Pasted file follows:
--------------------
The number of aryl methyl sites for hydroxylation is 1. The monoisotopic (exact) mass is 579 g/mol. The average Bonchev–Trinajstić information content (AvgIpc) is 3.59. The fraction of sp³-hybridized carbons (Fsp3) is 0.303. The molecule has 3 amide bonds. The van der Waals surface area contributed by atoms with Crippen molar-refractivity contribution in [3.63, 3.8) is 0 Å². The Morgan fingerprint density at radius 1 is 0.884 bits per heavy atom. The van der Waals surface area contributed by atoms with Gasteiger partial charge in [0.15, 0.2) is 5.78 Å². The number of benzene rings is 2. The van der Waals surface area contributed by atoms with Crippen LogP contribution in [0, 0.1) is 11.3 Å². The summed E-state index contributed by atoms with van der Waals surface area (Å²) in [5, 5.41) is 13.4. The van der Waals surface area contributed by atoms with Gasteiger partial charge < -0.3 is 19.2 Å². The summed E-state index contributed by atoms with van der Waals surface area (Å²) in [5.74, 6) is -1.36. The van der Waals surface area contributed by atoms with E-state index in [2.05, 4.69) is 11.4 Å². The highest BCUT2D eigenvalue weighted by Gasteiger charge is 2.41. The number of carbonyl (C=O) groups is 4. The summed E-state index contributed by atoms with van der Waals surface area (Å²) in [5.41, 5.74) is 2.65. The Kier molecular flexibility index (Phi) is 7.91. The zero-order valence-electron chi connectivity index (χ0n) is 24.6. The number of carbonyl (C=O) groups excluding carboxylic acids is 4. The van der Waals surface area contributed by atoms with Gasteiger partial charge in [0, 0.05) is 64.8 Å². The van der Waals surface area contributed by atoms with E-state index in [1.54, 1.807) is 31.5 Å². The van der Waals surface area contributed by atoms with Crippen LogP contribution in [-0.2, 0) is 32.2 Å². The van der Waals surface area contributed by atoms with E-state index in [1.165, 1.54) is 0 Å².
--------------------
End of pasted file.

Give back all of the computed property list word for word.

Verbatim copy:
The number of aryl methyl sites for hydroxylation is 1. The monoisotopic (exact) mass is 579 g/mol. The average Bonchev–Trinajstić information content (AvgIpc) is 3.59. The fraction of sp³-hybridized carbons (Fsp3) is 0.303. The molecule has 3 amide bonds. The van der Waals surface area contributed by atoms with Crippen molar-refractivity contribution in [3.63, 3.8) is 0 Å². The Morgan fingerprint density at radius 1 is 0.884 bits per heavy atom. The van der Waals surface area contributed by atoms with Gasteiger partial charge in [0.15, 0.2) is 5.78 Å². The number of benzene rings is 2. The van der Waals surface area contributed by atoms with Crippen LogP contribution in [0, 0.1) is 11.3 Å². The summed E-state index contributed by atoms with van der Waals surface area (Å²) in [5, 5.41) is 13.4. The van der Waals surface area contributed by atoms with Gasteiger partial charge < -0.3 is 19.2 Å². The summed E-state index contributed by atoms with van der Waals surface area (Å²) in [5.74, 6) is -1.36. The van der Waals surface area contributed by atoms with E-state index in [2.05, 4.69) is 11.4 Å². The highest BCUT2D eigenvalue weighted by Gasteiger charge is 2.41. The number of carbonyl (C=O) groups is 4. The summed E-state index contributed by atoms with van der Waals surface area (Å²) in [5.41, 5.74) is 2.65. The Kier molecular flexibility index (Phi) is 7.91. The zero-order valence-electron chi connectivity index (χ0n) is 24.6. The number of carbonyl (C=O) groups excluding carboxylic acids is 4. The van der Waals surface area contributed by atoms with Gasteiger partial charge in [0, 0.05) is 64.8 Å². The van der Waals surface area contributed by atoms with E-state index in [1.54, 1.807) is 31.5 Å². The van der Waals surface area contributed by atoms with Crippen LogP contribution in [-0.2, 0) is 32.2 Å². The van der Waals surface area contributed by atoms with E-state index in [1.165, 1.54) is 0 Å².